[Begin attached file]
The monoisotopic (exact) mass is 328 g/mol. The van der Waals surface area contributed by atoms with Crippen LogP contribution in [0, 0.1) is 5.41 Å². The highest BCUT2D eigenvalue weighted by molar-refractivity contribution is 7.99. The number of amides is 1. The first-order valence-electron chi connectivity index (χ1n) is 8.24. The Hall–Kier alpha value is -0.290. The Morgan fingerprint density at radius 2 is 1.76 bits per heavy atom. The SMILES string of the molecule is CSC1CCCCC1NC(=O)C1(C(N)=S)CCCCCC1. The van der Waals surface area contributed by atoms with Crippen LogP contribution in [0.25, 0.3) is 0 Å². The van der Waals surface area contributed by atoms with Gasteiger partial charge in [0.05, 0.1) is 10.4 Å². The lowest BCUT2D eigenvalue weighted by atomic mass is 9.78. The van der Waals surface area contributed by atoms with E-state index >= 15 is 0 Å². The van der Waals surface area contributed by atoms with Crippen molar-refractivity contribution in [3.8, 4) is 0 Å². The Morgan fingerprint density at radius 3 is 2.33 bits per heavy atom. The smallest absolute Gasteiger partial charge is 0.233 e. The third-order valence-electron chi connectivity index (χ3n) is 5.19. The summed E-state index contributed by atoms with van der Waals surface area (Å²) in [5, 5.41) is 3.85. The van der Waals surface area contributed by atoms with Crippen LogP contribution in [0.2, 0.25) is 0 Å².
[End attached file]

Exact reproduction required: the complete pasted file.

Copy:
The monoisotopic (exact) mass is 328 g/mol. The van der Waals surface area contributed by atoms with Crippen LogP contribution in [0, 0.1) is 5.41 Å². The highest BCUT2D eigenvalue weighted by molar-refractivity contribution is 7.99. The number of amides is 1. The first-order valence-electron chi connectivity index (χ1n) is 8.24. The Hall–Kier alpha value is -0.290. The Morgan fingerprint density at radius 2 is 1.76 bits per heavy atom. The SMILES string of the molecule is CSC1CCCCC1NC(=O)C1(C(N)=S)CCCCCC1. The van der Waals surface area contributed by atoms with Crippen LogP contribution in [0.25, 0.3) is 0 Å². The van der Waals surface area contributed by atoms with Gasteiger partial charge in [0.05, 0.1) is 10.4 Å². The lowest BCUT2D eigenvalue weighted by atomic mass is 9.78. The van der Waals surface area contributed by atoms with E-state index >= 15 is 0 Å². The van der Waals surface area contributed by atoms with Crippen molar-refractivity contribution in [3.8, 4) is 0 Å². The Morgan fingerprint density at radius 3 is 2.33 bits per heavy atom. The smallest absolute Gasteiger partial charge is 0.233 e. The third-order valence-electron chi connectivity index (χ3n) is 5.19. The summed E-state index contributed by atoms with van der Waals surface area (Å²) in [5, 5.41) is 3.85. The van der Waals surface area contributed by atoms with Crippen LogP contribution in [0.2, 0.25) is 0 Å².